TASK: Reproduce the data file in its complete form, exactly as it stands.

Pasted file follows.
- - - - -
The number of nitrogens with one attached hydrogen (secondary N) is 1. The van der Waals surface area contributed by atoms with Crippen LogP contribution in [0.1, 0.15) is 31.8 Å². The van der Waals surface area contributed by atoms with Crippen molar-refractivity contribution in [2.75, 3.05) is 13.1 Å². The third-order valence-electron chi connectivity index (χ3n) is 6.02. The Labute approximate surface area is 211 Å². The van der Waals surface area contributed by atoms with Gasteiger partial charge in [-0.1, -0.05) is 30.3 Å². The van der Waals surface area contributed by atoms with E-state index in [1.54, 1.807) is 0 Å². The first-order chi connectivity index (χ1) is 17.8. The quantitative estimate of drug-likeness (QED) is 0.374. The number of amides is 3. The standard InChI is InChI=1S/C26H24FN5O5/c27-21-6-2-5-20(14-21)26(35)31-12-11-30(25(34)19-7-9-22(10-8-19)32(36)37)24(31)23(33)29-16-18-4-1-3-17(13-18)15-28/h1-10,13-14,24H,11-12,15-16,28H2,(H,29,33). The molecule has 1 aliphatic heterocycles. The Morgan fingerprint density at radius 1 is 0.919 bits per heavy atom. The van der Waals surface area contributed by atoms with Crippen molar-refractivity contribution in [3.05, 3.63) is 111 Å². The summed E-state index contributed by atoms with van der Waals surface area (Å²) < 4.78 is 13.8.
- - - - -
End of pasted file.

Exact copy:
The number of nitrogens with one attached hydrogen (secondary N) is 1. The van der Waals surface area contributed by atoms with Crippen LogP contribution in [0.1, 0.15) is 31.8 Å². The van der Waals surface area contributed by atoms with Crippen molar-refractivity contribution in [2.75, 3.05) is 13.1 Å². The third-order valence-electron chi connectivity index (χ3n) is 6.02. The Labute approximate surface area is 211 Å². The van der Waals surface area contributed by atoms with Gasteiger partial charge in [-0.1, -0.05) is 30.3 Å². The van der Waals surface area contributed by atoms with E-state index in [1.54, 1.807) is 0 Å². The first-order chi connectivity index (χ1) is 17.8. The quantitative estimate of drug-likeness (QED) is 0.374. The number of amides is 3. The standard InChI is InChI=1S/C26H24FN5O5/c27-21-6-2-5-20(14-21)26(35)31-12-11-30(25(34)19-7-9-22(10-8-19)32(36)37)24(31)23(33)29-16-18-4-1-3-17(13-18)15-28/h1-10,13-14,24H,11-12,15-16,28H2,(H,29,33). The molecule has 1 aliphatic heterocycles. The Morgan fingerprint density at radius 1 is 0.919 bits per heavy atom. The van der Waals surface area contributed by atoms with Crippen molar-refractivity contribution in [3.05, 3.63) is 111 Å². The summed E-state index contributed by atoms with van der Waals surface area (Å²) < 4.78 is 13.8.